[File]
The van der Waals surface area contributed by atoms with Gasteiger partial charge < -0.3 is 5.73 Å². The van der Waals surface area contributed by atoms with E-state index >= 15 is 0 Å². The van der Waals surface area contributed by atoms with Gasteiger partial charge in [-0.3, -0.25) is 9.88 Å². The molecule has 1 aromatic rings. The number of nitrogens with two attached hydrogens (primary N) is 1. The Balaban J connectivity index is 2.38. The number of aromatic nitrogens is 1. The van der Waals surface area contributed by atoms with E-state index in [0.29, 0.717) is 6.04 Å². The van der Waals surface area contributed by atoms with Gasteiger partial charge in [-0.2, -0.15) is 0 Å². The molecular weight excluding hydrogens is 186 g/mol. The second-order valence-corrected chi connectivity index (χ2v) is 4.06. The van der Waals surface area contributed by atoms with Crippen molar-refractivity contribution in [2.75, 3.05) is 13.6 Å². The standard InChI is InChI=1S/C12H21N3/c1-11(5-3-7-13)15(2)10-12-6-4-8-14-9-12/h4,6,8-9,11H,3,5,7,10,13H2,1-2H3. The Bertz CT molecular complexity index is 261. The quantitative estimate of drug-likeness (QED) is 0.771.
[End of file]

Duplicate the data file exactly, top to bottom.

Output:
The van der Waals surface area contributed by atoms with Gasteiger partial charge < -0.3 is 5.73 Å². The van der Waals surface area contributed by atoms with E-state index >= 15 is 0 Å². The van der Waals surface area contributed by atoms with Gasteiger partial charge in [-0.3, -0.25) is 9.88 Å². The molecule has 1 aromatic rings. The number of nitrogens with two attached hydrogens (primary N) is 1. The Balaban J connectivity index is 2.38. The number of aromatic nitrogens is 1. The van der Waals surface area contributed by atoms with E-state index in [0.29, 0.717) is 6.04 Å². The van der Waals surface area contributed by atoms with Gasteiger partial charge in [-0.2, -0.15) is 0 Å². The molecular weight excluding hydrogens is 186 g/mol. The second-order valence-corrected chi connectivity index (χ2v) is 4.06. The van der Waals surface area contributed by atoms with Crippen molar-refractivity contribution in [2.75, 3.05) is 13.6 Å². The standard InChI is InChI=1S/C12H21N3/c1-11(5-3-7-13)15(2)10-12-6-4-8-14-9-12/h4,6,8-9,11H,3,5,7,10,13H2,1-2H3. The Bertz CT molecular complexity index is 261. The quantitative estimate of drug-likeness (QED) is 0.771.